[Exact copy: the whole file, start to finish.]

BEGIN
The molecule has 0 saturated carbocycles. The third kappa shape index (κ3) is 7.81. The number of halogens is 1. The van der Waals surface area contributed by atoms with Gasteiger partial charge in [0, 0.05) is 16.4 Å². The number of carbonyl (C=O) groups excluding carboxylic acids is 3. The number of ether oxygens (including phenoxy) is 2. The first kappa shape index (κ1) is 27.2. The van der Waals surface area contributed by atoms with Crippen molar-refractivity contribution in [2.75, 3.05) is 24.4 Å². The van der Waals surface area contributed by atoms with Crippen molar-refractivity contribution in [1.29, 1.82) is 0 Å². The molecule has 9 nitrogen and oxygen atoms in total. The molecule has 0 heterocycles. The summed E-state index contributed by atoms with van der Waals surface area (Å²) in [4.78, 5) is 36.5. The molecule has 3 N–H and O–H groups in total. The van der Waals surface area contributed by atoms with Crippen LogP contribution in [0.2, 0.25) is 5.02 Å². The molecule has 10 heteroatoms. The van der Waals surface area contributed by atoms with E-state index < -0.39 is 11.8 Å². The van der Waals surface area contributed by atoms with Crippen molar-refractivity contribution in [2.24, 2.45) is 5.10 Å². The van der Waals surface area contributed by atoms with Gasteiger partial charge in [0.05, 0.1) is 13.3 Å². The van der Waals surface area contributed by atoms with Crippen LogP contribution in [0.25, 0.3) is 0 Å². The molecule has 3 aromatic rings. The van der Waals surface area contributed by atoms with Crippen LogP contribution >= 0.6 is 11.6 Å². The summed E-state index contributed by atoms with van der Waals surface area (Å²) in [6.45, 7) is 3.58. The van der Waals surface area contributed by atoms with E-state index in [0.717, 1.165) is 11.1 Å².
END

The molecule has 0 saturated carbocycles. The third kappa shape index (κ3) is 7.81. The number of halogens is 1. The van der Waals surface area contributed by atoms with Gasteiger partial charge in [0, 0.05) is 16.4 Å². The number of carbonyl (C=O) groups excluding carboxylic acids is 3. The number of ether oxygens (including phenoxy) is 2. The first kappa shape index (κ1) is 27.2. The van der Waals surface area contributed by atoms with Crippen molar-refractivity contribution in [2.75, 3.05) is 24.4 Å². The van der Waals surface area contributed by atoms with Crippen molar-refractivity contribution in [1.29, 1.82) is 0 Å². The molecule has 9 nitrogen and oxygen atoms in total. The molecule has 0 heterocycles. The summed E-state index contributed by atoms with van der Waals surface area (Å²) in [4.78, 5) is 36.5. The molecule has 3 N–H and O–H groups in total. The van der Waals surface area contributed by atoms with Crippen LogP contribution in [0.2, 0.25) is 5.02 Å². The molecule has 10 heteroatoms. The van der Waals surface area contributed by atoms with E-state index < -0.39 is 11.8 Å². The van der Waals surface area contributed by atoms with Crippen molar-refractivity contribution in [2.24, 2.45) is 5.10 Å². The van der Waals surface area contributed by atoms with Gasteiger partial charge in [0.05, 0.1) is 13.3 Å². The van der Waals surface area contributed by atoms with Crippen LogP contribution in [0.25, 0.3) is 0 Å². The molecule has 3 aromatic rings. The van der Waals surface area contributed by atoms with Crippen LogP contribution >= 0.6 is 11.6 Å². The summed E-state index contributed by atoms with van der Waals surface area (Å²) in [6.45, 7) is 3.58. The van der Waals surface area contributed by atoms with E-state index in [0.717, 1.165) is 11.1 Å².